The Washington PostDemocracy Dies in Darkness

Russian journalist who protested Ukraine war on air escapes house arrest

Marina Ovsyannikova, a journalist who became known internationally after protesting Russia's invasion of Ukraine during a prime-time news broadcast on state television, stands inside a defendants' box during a court session over charges of “discrediting” the Russian army, in Moscow on Aug. 11. (Natalia Kolesnikova/AFP/Getty Images)

RIGA, Latvia — Marina Ovsyannikova — the Russian journalist who made international headlines after protesting the war in Ukraine live on state television in March — has escaped house arrest and fled with her 11-year-old daughter, according to Russia’s Interior Ministry.

Ovsyannikova’s whereabouts are not known, nor is it clear exactly how she escaped her pretrial house arrest. The Interior Ministry put the 44-year-old on its wanted list Monday.

Ovsyannikova, a former senior editor at Channel One, the Russian state-controlled television channel, staged an astonishing protest live on air in March. She shouted, “No to war!” and held up a placard condemning the invasion of Ukraine and telling people not to believe government lies.

Russians rebel as Putin drafts more people in battle for Ukraine

She has since been fined twice for the offense of discrediting Russia’s military and was placed under a two-month house arrest in August on charges of spreading fake news about the military, which carries a sentence of up to 10 years.

The latter related to a protest in July when she stood on the river embankment opposite the Kremlin in central Moscow and held up a poster calling the Russian president and his soldiers fascists.

“How many more children must die before you will stop?” the poster read.

Her ex-husband first reported her absence to authorities on Saturday, Russian media reported. Igor Ovsyannikov, in an interview with the pro-Kremlin RT network, said he did not know where his ex-wife was, but that his daughter did not have a passport.

Since April, Ovsyannikova and her husband have been in a custody battle over their two children. Their 17-year-old son has already declared that he wants to live with his father, Russian media reported.

“After my daughter went missing, I applied to the authorities, but I still haven’t received any official answers from them about the progress of the investigation,” Ovsyannikov said. “When I called my daughter, she was confused and answered my questions weirdly.”

Several other prominent figures, including activists Lucy Shtein and Maria Alyokhina of the band Pussy Riot, previously fled Russia despite restrictions on their movement.

Ovsyannikova’s escape is the latest embarrassment for Russia, which has faced stunning battlefield losses in Ukraine and rising criticism of the war at home, even among some key Kremlin supporters. At the same time, the Kremlin has cracked down on displays of dissent as it works to conscript thousands of new soldiers for the fighting in Ukraine.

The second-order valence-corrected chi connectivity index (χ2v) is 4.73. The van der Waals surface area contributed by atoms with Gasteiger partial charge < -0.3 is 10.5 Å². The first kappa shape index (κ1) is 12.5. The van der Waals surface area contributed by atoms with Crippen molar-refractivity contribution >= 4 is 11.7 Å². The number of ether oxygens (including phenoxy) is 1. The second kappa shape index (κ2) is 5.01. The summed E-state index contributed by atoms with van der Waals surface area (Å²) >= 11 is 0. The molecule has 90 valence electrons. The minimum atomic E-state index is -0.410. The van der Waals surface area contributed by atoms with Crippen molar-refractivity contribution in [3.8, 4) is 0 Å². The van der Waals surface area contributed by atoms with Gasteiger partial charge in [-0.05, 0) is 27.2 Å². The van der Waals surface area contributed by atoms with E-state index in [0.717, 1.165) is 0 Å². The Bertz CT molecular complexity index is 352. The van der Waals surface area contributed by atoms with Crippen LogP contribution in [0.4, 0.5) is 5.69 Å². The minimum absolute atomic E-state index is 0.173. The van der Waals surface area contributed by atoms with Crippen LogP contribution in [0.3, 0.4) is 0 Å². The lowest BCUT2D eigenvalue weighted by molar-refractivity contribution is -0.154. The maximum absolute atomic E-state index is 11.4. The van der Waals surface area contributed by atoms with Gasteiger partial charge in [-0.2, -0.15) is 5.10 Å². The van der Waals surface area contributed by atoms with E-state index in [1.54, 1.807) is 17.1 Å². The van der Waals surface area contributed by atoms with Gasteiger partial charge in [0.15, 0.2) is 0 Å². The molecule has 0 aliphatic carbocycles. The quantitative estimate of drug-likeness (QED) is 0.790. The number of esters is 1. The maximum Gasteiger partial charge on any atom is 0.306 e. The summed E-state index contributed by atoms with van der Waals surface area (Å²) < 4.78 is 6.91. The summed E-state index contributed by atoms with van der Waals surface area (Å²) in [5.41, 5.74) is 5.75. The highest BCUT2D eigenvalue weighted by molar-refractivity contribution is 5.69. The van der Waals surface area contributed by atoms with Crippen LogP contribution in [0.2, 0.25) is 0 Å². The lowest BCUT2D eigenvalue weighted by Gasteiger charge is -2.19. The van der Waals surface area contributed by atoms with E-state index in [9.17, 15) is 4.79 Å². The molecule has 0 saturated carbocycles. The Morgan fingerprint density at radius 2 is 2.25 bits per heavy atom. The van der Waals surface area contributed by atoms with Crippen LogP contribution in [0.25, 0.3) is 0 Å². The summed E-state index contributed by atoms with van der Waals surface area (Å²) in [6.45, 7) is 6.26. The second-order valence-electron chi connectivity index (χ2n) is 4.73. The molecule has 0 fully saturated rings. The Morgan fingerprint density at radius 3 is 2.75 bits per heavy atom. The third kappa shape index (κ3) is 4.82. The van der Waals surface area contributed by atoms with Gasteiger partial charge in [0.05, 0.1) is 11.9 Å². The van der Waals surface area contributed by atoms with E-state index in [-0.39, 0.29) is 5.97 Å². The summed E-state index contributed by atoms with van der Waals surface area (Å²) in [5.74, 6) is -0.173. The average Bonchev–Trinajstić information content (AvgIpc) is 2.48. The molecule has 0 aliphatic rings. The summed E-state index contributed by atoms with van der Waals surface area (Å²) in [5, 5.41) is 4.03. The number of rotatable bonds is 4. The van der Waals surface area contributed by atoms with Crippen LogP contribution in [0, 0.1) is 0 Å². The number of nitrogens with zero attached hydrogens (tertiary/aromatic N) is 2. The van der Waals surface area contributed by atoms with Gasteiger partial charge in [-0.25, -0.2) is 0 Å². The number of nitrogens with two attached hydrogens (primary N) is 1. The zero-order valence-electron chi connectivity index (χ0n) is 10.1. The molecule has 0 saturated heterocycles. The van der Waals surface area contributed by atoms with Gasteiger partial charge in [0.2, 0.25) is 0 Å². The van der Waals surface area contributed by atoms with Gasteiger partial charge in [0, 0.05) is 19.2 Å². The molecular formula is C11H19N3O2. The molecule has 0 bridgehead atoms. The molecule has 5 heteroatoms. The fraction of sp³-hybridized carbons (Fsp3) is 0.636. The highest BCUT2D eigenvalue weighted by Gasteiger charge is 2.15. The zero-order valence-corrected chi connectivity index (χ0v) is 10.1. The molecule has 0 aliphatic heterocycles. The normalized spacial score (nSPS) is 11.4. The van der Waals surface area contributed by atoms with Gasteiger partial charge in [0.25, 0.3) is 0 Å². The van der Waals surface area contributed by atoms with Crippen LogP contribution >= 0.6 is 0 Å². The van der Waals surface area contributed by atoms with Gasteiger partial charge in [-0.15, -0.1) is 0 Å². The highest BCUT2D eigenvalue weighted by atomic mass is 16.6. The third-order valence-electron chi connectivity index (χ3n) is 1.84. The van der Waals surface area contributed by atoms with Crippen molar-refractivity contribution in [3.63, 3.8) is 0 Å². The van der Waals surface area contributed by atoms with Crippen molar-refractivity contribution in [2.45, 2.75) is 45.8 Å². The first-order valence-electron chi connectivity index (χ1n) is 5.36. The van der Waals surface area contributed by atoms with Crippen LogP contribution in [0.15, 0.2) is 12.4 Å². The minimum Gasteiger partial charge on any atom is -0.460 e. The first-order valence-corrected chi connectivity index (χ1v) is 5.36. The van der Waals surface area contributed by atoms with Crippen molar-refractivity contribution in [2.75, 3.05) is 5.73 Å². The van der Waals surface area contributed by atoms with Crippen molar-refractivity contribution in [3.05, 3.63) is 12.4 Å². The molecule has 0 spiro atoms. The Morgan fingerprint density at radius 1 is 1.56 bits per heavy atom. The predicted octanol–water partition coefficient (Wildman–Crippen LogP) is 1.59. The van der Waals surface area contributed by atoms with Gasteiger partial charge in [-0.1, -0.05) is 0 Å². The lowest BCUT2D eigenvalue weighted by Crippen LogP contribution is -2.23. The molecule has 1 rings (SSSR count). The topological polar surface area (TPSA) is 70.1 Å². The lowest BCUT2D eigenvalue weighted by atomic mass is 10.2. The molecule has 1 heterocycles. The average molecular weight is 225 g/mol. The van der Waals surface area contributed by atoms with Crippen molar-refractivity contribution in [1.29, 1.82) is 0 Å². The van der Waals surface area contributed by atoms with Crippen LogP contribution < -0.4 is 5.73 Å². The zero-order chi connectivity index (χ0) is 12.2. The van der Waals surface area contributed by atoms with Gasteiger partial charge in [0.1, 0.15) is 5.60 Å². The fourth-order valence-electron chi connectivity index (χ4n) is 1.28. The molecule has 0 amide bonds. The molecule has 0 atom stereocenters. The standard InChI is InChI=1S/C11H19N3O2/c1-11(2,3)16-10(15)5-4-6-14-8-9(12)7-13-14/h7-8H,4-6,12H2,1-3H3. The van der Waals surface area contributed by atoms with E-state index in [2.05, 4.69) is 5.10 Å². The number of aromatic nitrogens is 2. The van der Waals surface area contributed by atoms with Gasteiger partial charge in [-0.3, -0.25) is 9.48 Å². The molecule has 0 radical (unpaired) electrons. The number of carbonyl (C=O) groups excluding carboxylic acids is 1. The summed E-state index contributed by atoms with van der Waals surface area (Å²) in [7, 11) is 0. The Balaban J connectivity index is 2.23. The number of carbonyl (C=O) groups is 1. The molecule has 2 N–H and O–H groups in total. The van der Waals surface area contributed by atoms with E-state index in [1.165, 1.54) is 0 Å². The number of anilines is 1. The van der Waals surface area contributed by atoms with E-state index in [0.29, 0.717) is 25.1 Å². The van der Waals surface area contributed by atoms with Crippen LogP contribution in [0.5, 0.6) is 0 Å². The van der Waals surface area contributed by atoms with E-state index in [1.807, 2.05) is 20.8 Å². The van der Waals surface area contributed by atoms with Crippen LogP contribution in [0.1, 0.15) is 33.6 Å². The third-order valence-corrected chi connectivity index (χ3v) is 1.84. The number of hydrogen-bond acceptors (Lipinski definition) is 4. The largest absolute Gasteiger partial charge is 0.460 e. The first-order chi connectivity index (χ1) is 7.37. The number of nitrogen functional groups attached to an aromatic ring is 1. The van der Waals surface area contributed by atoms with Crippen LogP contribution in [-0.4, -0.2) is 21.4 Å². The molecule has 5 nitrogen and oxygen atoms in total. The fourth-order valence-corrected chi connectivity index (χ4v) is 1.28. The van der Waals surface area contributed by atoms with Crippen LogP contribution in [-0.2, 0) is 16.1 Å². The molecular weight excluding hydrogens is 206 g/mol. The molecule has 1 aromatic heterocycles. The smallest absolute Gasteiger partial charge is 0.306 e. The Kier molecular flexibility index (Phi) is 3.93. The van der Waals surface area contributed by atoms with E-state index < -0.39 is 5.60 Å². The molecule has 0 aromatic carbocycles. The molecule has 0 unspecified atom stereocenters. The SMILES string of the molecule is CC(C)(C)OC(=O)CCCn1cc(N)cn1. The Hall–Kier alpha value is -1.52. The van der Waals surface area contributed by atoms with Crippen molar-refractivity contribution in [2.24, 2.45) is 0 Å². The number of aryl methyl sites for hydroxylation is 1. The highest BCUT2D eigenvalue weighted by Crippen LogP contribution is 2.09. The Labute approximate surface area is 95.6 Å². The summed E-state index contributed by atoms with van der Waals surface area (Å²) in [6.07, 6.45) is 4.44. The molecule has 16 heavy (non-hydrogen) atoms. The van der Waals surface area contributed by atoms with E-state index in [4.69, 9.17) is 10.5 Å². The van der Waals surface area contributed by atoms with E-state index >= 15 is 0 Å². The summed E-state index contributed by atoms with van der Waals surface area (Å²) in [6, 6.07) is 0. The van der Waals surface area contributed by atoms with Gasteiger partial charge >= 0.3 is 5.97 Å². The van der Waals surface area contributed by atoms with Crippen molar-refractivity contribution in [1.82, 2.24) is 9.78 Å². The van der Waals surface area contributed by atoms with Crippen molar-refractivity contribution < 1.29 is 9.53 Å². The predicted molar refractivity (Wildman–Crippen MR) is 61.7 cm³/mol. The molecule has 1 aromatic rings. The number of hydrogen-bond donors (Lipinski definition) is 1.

Employee bursts onto live Russian state TV to denounce war: ‘They are lying to you here’

Ovsyannikova did not respond to calls and text messages from The Washington Post on Sunday and Monday.

Born in Ukraine, Ovsyannikova had been a senior editor for Channel One. But when she went to the office the day after Russia invaded Ukraine in late February, she said, she realized she could no longer work there.

“Unfortunately, I have been working at Channel One during recent years, working on Kremlin propaganda,” Ovsyannikova said in a video message she aired after the March protest. “And now I am very ashamed. I am ashamed that I’ve allowed the lies to be said on the TV screens. I am ashamed that I let the Russian people be zombified.”

“It is only in our power to stop this madness,” she said, alluding to the high price of dissent in Russia. “Take to the streets. Do not be afraid. They can’t jail us all.”

War in Ukraine: What you need to know

The latest: Russia claimed to have seized control of Soledar, a heavily contested salt-mining town in eastern Ukraine where fighting has raged recently, but a Ukrainian military official maintained that the battle was not yet over. The U.S. and Germany are sending tanks to Ukraine.

Russia’s Gamble: The Post examined the road to war in Ukraine, and Western efforts to unite to thwart the Kremlin’s plans, through extensive interviews with more than three dozen senior U.S., Ukrainian, European and NATO officials.

Photos: Washington Post photographers have been on the ground from the beginning of the war — here’s some of their most powerful work.

How you can help: Here are ways those in the U.S. can support the Ukrainian people as well as what people around the world have been donating.

Read our full coverage of the Russia-Ukraine war. Are you on Telegram? Subscribe to our channel for updates and exclusive video.